One of these was the dropping of manna among the hungry Israelites in the desert. Fitting precisely the details provided in the Bible and legendary sources to the conditions under which manna-like confections could be manufactured - electrical discharges, high temperatures, strange atmospheric gases, molecular compounding, etc. - a considerable degree of confirmation can be accorded to the Biblical story, enough to swing the scientific balance in its direction. Once more, however, I would stress that by proving the capability of natural causes to have produced the Biblical "miracle," ordinary science erodes sacred scripture. It removes Yahweh from the manufacturing process and the product, and tends to make him a deistic god, that is, an ultimate cause or designer of manufacturing machinery.
Here, to be sure, Yahweh is still very close to events, according to Moses. But we recall that Moses is under suspicion of hallucinating; that is; another science, psychology, is working to erode the sacredness of the scripture, even while providing another form of natural explanation which authenticates in its own way the actions and speech conveyed in the scripture.
Sacred scriptures will always contain a high proportion of vague, indecipherable, incomprehensible, contradictory, and substantially untestable material. They will also have lost much, as historiographic methodology increasingly shows, owing to the alteration and accidents of their form of transmission, through cultural miscegenation, by reconciliation of older history with later history, by imposition of patterns of integration and new styles, by the collective amnesia that seeks both to forget actually and recall symbolically the traumas provoked in terrible ancient catastrophes, and by other changes in referents to accommodate ancient to present conditions, as a comet becoming a star, or as invisible electrical discharges which are now referred to as purely symbolic manifestations. Therefore there are limits to the scientificity that can be granted to the Rig Vedas, Bible, Eddas, Book of the Dead, I Ching, Popul Vuh, and other scriptures.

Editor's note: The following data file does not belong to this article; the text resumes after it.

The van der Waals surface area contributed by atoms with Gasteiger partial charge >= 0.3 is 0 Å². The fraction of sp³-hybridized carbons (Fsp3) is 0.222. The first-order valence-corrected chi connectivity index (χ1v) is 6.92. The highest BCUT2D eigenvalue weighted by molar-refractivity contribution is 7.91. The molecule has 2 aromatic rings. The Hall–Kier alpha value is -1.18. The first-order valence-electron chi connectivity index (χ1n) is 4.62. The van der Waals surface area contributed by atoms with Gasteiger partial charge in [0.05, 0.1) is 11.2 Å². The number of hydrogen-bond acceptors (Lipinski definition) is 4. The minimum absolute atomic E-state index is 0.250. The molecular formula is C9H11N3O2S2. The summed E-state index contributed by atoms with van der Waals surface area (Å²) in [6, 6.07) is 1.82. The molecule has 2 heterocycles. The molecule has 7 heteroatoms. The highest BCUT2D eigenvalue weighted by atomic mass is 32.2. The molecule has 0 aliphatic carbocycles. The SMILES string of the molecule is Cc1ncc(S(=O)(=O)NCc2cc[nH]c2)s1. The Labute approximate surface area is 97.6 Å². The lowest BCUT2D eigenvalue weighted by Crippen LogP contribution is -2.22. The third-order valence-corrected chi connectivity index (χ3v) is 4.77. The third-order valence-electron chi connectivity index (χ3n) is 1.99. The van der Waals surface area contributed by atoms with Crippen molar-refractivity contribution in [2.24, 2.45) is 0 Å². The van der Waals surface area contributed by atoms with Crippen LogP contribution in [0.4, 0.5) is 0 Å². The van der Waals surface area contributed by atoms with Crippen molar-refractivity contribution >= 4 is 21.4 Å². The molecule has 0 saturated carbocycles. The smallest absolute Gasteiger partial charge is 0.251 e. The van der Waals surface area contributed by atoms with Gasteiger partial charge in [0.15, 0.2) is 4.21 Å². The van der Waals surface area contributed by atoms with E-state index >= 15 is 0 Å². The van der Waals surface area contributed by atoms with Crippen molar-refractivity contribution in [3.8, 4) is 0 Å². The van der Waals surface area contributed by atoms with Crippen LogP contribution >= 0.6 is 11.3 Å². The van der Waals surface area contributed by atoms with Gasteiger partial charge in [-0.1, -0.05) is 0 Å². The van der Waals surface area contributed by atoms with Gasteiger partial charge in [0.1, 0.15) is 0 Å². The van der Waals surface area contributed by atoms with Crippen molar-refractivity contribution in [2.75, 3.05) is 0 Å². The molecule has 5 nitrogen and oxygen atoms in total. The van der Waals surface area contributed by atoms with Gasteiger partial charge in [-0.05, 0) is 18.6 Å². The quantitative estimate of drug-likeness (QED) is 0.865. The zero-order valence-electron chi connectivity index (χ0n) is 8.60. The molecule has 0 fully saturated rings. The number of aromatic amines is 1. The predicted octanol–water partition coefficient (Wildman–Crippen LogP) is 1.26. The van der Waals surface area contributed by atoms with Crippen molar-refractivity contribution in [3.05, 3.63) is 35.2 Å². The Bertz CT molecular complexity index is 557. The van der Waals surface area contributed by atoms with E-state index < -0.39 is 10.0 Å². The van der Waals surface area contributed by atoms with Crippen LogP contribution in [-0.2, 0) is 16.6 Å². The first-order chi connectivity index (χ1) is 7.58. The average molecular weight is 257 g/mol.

Nor can it benefit the credibility and influence of believers in sacred scriptures to be relegated by general consent, including their own, to the nonsensical remnants of the works. For example, many Biblical scholars refuse to employ or give credence to Talmudic commentaries and ancient legends of the Jews, when these documents will often testify to the authenticity of Biblical statements and elaborate them in a way that enhances their credibility. Ominous conclusions emerge from these several pages. There is much history in myth, legend and scripture everywhere in the world. In a sense, all religions are desperately honest in their fundamental statements. Yet it is appreciated that, in a memory choice between a delusion and an historical fact, a religion will prefer the delusion. An attempt to "clean up" an historical religion by eliminating historical and empirical errors cannot succeed. Meanwhile we affirm that a religion cannot subsist on delusions alone: it must make historical and empirical statements. Are we to believe then that historical religion must be abandoned? We are not yet ready to answer this question.